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Peter R. “Bob” Ethington, 84, passed away Oct. 27 at Royal Park Care Center in Spokane, Wash., succumbing to complications of a stroke suffered Sept. 16.
Armed with a camera and a big heart, Jon Linton uses art to spread awareness and compassion about the issue of homelessness in Phoenix.
An inexpensive grooming for your dog can mean a better life for a homeless boxer at the Fourth Annual Boxer Luv Rescue dog wash this Sunday, Nov. 3, at Malinda’s Pampered Pets in Ahwatukee.
Each year the Ahwatukee Foothills Chamber of Commerce honors local business women through the Palo Verde Women in Business Award.
As African-American males in Arizona, we are stunned though not altogether surprised at the bold assumptions, presumptions, and downright racist stereotypes Linda Turley-Hansen offers in “Not racism, and not guns; it’s moral absence that’s doing the killing” (AFN, Sept. 6).
Twelve years after the terrorists attacks of Sept. 11, 2001, hundreds gathered at the Healing Fields at Tempe Beach Park this week to remember the lives lost.
Mountain Pointe High School will host Rachel’s Challenge today to try and spread awareness on bullying and to make the Pride community feel more compassionate among one other.
I feel deep empathy for our elected leaders in Congress as they navigate the contentious issue of immigration, and I respect the courage Senators John McCain and Jeff Flake have demonstrated as they have attempted to find solutions on this difficult issue.
I heard a song on a country radio station that was so catchy and fun. The artist (Kacey Musgraves) has a voice you just don’t get tired of listening to. A bit rare, but she also wrote the lyrics.
We are a month into summer vacation, have you heard the dreaded “I’m bored” phrase yet? Quite honestly, I don’t hear that phrase very often around this house; I try to keep our boys quite busy with adventures, etc. But this year I hadn’t put much thought into our summer fun days, there will be hiking and camping in the mountains, fishing, swimming — pretty standard things we do every summer. But this year will be a little different.
If you care about being part of your children’s lives, especially in their critically important decisions, you best pay attention to continued attacks on parental rights. There’s a frightening trend with products and laws, which usurp parent roles, thus undermining families. It’s clear where this is taking us.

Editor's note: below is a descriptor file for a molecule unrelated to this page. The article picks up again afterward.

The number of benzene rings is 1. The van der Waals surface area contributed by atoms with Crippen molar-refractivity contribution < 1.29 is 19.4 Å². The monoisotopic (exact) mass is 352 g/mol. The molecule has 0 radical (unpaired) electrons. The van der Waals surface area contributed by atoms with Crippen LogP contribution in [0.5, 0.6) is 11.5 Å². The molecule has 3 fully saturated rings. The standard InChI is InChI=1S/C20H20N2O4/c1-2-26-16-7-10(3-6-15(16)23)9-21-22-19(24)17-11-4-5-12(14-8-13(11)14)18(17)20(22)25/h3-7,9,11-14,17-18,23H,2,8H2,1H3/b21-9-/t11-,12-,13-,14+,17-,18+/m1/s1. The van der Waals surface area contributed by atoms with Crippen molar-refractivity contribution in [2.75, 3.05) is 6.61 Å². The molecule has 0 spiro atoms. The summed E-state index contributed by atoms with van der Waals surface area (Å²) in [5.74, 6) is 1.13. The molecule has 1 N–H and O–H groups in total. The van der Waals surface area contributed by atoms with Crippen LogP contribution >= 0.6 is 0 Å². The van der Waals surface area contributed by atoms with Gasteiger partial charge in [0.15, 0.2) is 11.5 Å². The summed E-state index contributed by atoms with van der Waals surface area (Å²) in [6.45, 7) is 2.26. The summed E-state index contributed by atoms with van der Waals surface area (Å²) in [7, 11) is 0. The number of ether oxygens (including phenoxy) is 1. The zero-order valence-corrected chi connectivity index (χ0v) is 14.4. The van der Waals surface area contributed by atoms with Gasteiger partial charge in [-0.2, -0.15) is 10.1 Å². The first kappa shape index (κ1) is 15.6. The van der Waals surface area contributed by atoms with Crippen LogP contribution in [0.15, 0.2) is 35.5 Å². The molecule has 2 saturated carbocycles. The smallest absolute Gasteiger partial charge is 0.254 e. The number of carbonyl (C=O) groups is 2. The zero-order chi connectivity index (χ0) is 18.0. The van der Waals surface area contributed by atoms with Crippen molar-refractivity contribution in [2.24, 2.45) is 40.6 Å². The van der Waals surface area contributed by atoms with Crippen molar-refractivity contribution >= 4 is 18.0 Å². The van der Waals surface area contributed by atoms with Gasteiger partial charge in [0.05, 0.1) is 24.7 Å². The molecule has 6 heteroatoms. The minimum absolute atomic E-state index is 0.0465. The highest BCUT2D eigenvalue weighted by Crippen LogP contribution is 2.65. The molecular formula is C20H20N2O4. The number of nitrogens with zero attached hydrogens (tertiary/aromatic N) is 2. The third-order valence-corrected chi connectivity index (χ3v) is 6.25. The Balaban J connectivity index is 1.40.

After seeing her daughter, Delilah, graduate from preschool at the Foundation for Blind Children’s Chandler campus, one mother stood up and recited a poem for parents, staff and students on Thursday. “The crooked stem no longer mattered, no one missed the leaves, all they saw was the exquisite rose, that someone was a teacher and that rose was my daughter.” Moved with compassion and empathy, several parents wiped away tears at the Cooperative Preschool for the Visually Impaired during the small ceremony at the campus on Warner Road near the Loop 101. Parent Christine Knots said the growth she has seen in her son, Cameron, this year has been huge. Cameron, 5, who has been visually impaired since birth, now dresses himself, feeds himself, uses a Braille writer everyday, and started potty training earlier than expected. “He’s so independent now,” Knotts said. The foundation graduated nearly 40 students from its preschool program around the Valley this past week, with some students now heading to elementary schools in the Kyrene and Chandler Unified school districts. For teacher Jean Murphy, every year graduating her students is unique. “For some reason it’s really hard this year, the changes in the kids have been over the top,” she said, with tears filling her eyes. Murphy said some of the changes included seeing her students walk, learn American Sign Language, improve in motor skills, and more. “It’s just about seeing the light bulb come on and take whatever tiny little step it is,” said Murphy. “It’s always so exciting for me.” Certificates of achievement were handed out to each student on Thursday, along with single, yellow carnations for their parents as a “thank you.” The preschool program packs in a wide array of services to the students in five-hour days during the week. Students are exposed to music, gymnastics, pet, physical and speech therapies as well as social and cognitive development. One of the graduates, 5-year-old Aubrey Brock, could have easily been recognized as “Miss Congeniality,” after running off to the back of the stage giggling after receiving her certificate. Her mother, Aria, said the past year at the preschool has made Aubrey more confident and was truly a “blessing.” “She was already a social butterfly, but I’ve just seen her bloom here and it’s been amazing.” Foundation for Blind Children’s Chandler campus is located at 2005 N. 91st Place. For more information, visit seeitourway.org.